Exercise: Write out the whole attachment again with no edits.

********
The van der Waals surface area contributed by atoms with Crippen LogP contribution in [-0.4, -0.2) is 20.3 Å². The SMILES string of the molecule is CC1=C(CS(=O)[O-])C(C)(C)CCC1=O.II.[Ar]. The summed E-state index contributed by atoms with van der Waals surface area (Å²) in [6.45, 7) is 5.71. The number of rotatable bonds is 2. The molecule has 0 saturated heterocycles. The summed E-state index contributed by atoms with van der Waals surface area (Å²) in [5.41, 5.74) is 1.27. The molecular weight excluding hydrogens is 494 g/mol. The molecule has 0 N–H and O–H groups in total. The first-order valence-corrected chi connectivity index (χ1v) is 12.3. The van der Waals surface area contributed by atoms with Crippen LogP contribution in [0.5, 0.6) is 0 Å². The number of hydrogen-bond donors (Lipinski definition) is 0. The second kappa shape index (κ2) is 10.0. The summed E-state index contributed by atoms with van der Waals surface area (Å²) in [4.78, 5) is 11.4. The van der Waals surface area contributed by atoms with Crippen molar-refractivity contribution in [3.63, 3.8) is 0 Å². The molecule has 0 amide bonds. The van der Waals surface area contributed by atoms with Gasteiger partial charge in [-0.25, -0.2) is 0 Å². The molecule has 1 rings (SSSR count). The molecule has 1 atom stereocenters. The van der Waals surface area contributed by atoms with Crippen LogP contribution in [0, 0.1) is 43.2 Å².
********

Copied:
The van der Waals surface area contributed by atoms with Crippen LogP contribution in [-0.4, -0.2) is 20.3 Å². The SMILES string of the molecule is CC1=C(CS(=O)[O-])C(C)(C)CCC1=O.II.[Ar]. The summed E-state index contributed by atoms with van der Waals surface area (Å²) in [6.45, 7) is 5.71. The number of rotatable bonds is 2. The molecule has 0 saturated heterocycles. The summed E-state index contributed by atoms with van der Waals surface area (Å²) in [5.41, 5.74) is 1.27. The molecular weight excluding hydrogens is 494 g/mol. The molecule has 0 N–H and O–H groups in total. The first-order valence-corrected chi connectivity index (χ1v) is 12.3. The van der Waals surface area contributed by atoms with Crippen LogP contribution in [0.5, 0.6) is 0 Å². The number of hydrogen-bond donors (Lipinski definition) is 0. The second kappa shape index (κ2) is 10.0. The summed E-state index contributed by atoms with van der Waals surface area (Å²) in [4.78, 5) is 11.4. The van der Waals surface area contributed by atoms with Crippen molar-refractivity contribution in [3.63, 3.8) is 0 Å². The molecule has 0 amide bonds. The van der Waals surface area contributed by atoms with Gasteiger partial charge in [-0.25, -0.2) is 0 Å². The molecule has 1 rings (SSSR count). The molecule has 1 atom stereocenters. The van der Waals surface area contributed by atoms with Crippen LogP contribution in [0, 0.1) is 43.2 Å².